Mental Illness May Be More Common Than We Know, but It Is Temporary for Most Individuals

Mental illness may be more common than we know, but it is temporary for most individuals

A longitudinal research conducted in New Zealand suggests mental illnesses are so common that almost everyone will develop at least one diagnosable mental disorder at some point in their lives. Most of these people will never receive treatment, and their relationships, job performance and life satisfaction will likely suffer. Meanwhile the few individuals who never seem to develop a disorder may offer psychology a new avenue of study, allowing researchers to ask what it takes to be abnormally, enduringly, mentally well.

Epidemiologists have long stated that the lifetime prevalence rates for mental illnesses are 20 to 25 percent, experiencing psychological distress severe enough to impair functioning at work, school or in their relationships. Extensive national surveys, conducted from the mid-1990s through the early 2000s, suggested that a much higher percentage, close to half the population, would experience a mental illness at some point in their lives.

These large surveys involve thousands of participants representative of the U.S. in age, sex, social class and ethnicity. However, they are also retrospective, which means they relied on survey respondents’ accurate recollection of their experiences in the past.

In a recent study, published earlier this year in the Journal of Abnormal Psychology, took a different approach to estimating disease burden. Instead of requring participants to recall from their memory, the researchers closely followed one generation of New Zealanders, all born in the same town, from birth to midlife.In-depth check-ins were conducted every few years to determine the state of their mental health in the previous year.

The researchers concluded that if you follow people over time, and screen them regularly using simple, evidence-based tools, the percentage of people who develop a diagnosable mental illness at any point in their lives increase to well over 80 percent. Only 17 percent of the participants in the research did not develop a disorder, at least briefly, by middle age. They also highlighted the true proportion could be lower as there were periods between the assessments where they were not assessed.

According to Jonathan Schaefer, the first author of the paper, "Our study shows that you are more likely to experience a bout of mental illness than you are to develop diabetes, heart disease or any kind of cancer whatsoever—combined. These findings have been corroborated by data from other similar cohorts in New Zealand, Switzerland and the U.S".

Jonathan Schafer pointed out that it is also also a faulty assumption that you will have a psychological disorder if you develop a psychological disorder.. The newest research suggests, for the most common psychological complaints, this is simply not true. “A substantial component of what we describe as disorder is often short-lived, of lesser severity or self-limiting,” says John Horwood, a psychiatric epidemiologist and director of the longitudinal Christchurch Health and Development Study in New Zealand. (Horwood has found that close to 85 percent of the Christchurch study members develop a diagnosable mental illness by midlife).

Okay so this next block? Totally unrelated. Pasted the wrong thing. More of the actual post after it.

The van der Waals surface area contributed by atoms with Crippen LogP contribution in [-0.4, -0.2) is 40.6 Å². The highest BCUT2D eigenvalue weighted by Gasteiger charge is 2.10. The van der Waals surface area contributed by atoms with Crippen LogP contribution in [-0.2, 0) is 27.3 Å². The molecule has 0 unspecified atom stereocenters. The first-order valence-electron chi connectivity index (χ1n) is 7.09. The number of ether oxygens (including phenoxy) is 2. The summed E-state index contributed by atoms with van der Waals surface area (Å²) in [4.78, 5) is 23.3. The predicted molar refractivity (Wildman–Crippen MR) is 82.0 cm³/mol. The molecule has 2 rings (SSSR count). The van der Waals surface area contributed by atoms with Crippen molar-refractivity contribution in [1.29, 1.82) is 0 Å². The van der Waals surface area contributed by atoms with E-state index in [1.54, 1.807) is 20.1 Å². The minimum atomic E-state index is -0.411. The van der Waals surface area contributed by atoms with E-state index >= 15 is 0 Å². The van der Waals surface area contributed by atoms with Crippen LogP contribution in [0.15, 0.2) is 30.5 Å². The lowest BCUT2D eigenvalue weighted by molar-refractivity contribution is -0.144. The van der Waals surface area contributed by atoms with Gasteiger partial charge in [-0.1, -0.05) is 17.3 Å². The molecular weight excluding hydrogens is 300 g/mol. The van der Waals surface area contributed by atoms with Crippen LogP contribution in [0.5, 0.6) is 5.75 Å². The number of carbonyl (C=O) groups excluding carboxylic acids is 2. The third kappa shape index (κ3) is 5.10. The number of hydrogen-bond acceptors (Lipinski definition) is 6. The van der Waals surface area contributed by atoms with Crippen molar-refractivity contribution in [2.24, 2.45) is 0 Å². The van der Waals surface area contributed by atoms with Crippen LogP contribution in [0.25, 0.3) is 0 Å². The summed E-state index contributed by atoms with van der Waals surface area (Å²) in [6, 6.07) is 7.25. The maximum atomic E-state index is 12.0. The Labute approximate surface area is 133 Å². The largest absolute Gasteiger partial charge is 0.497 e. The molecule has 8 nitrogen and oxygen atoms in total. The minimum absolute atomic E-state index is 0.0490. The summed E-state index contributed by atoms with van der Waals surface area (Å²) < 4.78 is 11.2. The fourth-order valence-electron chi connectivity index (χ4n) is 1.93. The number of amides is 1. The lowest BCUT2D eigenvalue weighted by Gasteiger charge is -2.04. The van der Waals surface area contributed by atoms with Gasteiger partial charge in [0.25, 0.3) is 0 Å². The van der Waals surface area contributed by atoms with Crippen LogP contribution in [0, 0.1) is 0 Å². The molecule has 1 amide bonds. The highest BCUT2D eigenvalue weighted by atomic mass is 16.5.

This may be a useful message to spread. According to Jason Siegel, a professor of social psychology at Claremont Graduate University, people tend to be more sympathetic and helpful when they believe that a friend or co-worker’s health problems are temporary.

And individuals with mental illness need support. Even short-lived or self-limiting disorders can wreak havoc on a person’s life. To be classified as having a disorder, “an individual typically has to meet fairly stringent symptom criteria,” Horwood says. “There needs to be substantial impairment of functioning.”

To some, though, the new statistics on mental illness rates can sound a lot like the overmedicalization of “normal” human experience. Advocates for individuals with mental health concerns tend to disagree with this perspective. “I’m not at all surprised by these findings,” commented Paul Gionfriddo, president of Mental Health America, a national advocacy group. His organization views mental illnesses as common, “though not always enduring.” Three years ago Mental Health America launched a Web-based tool to allow individuals to discreetly screen themselves for possible psychological disorders. Since then over two million people have used the tool, with over 3,000 people a day now logging on to determine if they may have a condition that could benefit from treatment.

In the New Zealand cohort, participants with enduring mental health were significantly different in two aspects. First, they had little to no family history of mental illness and, second, they tended to have what can be classified as “advantageous” personalities. As early as age five, individuals who would make it to midlife without an episode of mental disorder tended to display fewer negative emotions, get along better with their peers, and have greater self-control. Furthermore, these individuals were not any smarter, richer, or physically healthier than their peers, at least in childhood.

Ultimately, the most important suggestion from the newest research is that mental health concerns may be nearly universal. Acknowledging this universality may allow us to finally devote adequate resources to screening, treating and preventing mental illnesses. It may also help us go easier on ourselves and our loved ones when we, inevitably, hit our own rough patches in the road.


Schaefer, J. D., Caspi, A., Belsky, D. W., Harrington, H., Houts, R., Horwood, L. J., ... & Moffitt, T. E. (2017). Enduring mental health: Prevalence and prediction. Journal of abnormal psychology, 126(2), 212.